While authorization is a important aspect of the credit card sphere, the ACH realm lacks such an authorization component. When it comes to credit cards, a merchant knows they are getting paid at the point of sale because they can verify that the customer has the requisite funds on their cards at the time of payment. This reserves those funds for capture and settlement.
This lack of an authorization element leads some business to implement Bank Account Verification Services to reduce their risk while accepting payments. Without an ACH Verification System a business’s new customer may require significant work to obtain correct or valid checking account information.
Bank account verification also automates the NACHA 2021 requirement to Validate a Checking Account.
A Verification Process reduces the risks associated with check acceptance at the point of sale for merchants, in person or online, and validates a customer’s bank account in real-time which allows businesses to reduce payment acceptance risk.
Verification options range from negative databases and automated routing number checks to near real-time inquiries into account status and checking account balance inquiries, validating a bank account.
Bank Account Verification Services include an ATM network created data contributed by banks and Credit Unions. Daily uploads on account status are made to the network, and queries to the network can provide account insight. Check verification inquiries come with an almost immediate response. These responses can tell you:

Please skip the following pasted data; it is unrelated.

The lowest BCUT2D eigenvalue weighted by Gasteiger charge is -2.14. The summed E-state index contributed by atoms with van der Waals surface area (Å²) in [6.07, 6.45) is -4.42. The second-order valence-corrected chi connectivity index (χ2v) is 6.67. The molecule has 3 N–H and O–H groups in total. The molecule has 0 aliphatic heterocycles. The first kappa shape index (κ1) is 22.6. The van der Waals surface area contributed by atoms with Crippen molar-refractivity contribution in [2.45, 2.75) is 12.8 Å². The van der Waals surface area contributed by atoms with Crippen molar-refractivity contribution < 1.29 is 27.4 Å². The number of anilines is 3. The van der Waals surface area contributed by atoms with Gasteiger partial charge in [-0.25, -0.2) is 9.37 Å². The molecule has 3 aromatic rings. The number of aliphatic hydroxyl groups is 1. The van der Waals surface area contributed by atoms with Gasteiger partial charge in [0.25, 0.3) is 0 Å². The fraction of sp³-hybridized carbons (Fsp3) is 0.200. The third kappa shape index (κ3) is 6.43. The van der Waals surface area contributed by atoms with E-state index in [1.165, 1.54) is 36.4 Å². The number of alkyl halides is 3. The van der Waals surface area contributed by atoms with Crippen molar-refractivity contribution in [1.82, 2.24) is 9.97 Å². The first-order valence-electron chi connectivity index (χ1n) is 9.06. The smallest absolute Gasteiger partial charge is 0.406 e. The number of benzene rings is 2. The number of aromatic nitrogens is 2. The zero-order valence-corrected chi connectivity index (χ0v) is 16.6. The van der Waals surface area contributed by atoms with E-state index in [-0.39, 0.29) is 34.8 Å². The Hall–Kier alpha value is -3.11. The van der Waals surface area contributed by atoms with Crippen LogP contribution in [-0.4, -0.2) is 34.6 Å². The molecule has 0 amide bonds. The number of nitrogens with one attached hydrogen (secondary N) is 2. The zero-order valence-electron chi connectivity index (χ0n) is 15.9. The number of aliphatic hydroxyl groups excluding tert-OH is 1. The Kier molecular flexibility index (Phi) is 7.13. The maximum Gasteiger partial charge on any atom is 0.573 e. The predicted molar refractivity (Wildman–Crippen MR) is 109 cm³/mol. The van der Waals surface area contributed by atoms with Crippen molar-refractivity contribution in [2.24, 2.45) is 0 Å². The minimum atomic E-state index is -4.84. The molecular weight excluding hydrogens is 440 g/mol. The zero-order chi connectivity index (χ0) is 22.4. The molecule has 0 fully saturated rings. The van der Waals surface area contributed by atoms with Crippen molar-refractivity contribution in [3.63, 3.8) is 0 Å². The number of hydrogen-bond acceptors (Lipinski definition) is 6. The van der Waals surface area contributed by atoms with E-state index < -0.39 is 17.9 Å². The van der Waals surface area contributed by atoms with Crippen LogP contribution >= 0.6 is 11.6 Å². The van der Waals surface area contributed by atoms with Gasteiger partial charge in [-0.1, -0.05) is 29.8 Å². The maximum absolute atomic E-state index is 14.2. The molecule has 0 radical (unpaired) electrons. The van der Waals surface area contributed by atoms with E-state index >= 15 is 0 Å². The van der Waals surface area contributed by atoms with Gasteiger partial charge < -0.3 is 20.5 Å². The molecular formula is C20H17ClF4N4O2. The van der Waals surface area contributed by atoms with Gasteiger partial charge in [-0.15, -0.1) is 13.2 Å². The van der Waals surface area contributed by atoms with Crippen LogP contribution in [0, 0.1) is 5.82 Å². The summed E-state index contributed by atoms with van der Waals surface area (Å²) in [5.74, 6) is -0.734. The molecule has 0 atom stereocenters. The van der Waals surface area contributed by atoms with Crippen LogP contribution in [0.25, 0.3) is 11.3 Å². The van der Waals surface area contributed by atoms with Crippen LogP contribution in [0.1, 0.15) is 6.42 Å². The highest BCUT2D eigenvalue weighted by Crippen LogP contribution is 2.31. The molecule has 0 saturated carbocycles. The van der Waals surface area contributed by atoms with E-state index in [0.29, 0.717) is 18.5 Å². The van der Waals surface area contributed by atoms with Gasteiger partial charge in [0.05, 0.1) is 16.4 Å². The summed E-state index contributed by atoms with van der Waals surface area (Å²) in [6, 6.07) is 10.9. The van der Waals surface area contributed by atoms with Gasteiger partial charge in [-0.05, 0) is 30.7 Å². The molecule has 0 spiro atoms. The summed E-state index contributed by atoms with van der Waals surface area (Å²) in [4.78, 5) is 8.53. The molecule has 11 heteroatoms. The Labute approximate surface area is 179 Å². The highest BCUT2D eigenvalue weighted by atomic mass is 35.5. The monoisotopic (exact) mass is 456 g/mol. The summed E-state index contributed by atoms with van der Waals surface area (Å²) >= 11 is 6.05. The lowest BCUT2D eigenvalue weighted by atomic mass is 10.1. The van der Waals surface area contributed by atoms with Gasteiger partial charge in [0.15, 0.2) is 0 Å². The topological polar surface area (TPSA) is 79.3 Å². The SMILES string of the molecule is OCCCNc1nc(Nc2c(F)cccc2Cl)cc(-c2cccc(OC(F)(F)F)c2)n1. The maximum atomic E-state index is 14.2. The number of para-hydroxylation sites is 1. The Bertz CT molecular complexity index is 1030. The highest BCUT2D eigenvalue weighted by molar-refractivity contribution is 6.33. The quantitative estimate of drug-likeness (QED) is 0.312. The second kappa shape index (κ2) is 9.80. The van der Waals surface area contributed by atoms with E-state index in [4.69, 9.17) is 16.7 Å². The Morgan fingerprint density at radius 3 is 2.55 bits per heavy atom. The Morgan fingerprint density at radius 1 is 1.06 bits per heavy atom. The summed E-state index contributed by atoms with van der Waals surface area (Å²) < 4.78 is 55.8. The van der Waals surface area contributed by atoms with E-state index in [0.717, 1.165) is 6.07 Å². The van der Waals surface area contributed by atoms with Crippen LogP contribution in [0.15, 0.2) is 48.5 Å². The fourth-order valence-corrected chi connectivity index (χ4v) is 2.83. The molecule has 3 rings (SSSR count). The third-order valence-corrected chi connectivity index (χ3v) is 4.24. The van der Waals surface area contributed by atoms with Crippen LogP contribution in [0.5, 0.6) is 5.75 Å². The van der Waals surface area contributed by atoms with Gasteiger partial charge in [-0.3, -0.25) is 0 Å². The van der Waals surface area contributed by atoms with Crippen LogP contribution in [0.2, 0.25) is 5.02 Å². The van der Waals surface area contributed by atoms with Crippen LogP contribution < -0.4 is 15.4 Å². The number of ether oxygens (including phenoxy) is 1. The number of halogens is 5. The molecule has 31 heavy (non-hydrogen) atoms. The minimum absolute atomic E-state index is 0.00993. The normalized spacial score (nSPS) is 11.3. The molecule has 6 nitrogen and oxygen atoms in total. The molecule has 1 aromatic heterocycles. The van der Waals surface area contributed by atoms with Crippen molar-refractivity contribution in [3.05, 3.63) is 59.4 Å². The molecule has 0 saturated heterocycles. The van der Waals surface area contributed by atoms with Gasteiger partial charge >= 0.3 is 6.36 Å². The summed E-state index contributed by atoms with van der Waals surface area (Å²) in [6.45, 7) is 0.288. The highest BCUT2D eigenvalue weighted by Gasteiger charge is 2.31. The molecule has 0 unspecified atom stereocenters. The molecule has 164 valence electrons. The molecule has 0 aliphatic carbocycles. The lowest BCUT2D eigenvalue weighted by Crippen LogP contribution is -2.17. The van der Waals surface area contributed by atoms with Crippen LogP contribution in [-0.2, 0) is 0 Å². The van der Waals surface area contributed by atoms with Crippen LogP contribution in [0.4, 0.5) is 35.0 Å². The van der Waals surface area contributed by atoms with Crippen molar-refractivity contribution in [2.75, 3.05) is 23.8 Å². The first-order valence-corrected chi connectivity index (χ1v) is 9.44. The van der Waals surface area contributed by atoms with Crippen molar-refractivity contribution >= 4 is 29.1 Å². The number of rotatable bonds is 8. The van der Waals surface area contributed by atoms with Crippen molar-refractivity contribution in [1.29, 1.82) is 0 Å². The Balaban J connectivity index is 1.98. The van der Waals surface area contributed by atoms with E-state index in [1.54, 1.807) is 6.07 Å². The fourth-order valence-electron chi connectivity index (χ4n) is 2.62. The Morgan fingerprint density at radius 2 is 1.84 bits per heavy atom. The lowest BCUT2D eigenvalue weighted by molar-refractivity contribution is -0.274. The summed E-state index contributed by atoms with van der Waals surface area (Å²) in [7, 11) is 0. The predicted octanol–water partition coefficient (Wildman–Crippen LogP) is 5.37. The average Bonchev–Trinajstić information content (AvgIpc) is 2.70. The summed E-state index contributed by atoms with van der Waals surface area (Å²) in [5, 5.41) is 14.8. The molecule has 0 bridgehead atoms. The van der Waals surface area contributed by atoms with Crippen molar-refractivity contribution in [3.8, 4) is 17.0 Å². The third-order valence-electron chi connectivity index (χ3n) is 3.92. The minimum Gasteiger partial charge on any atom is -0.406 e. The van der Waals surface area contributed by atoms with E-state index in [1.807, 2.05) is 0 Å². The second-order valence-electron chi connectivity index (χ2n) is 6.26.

- The account # is invalid
- The account is closed
- The account is in an NSF status: For some businesses this is important as they do they know they have a good account
- The account is non DDA eg Home Equity checks
Most third party entities that offer Bank Account Verification Services include the most basic tools: routing account number validation and negative databases. The bank routing number identifies the bank the check is drawn against. The databases holding this information can be checked in real time, and exist as a history of checking account info. Many retailers contribute data to the network, but recency is an issue because the customer’s last written check at a participating retailer is the last data point. This means that data can be out of date.
Implementing Bank Account Verification Services can dramatically reduce bad check acceptance and the workflow problems they create.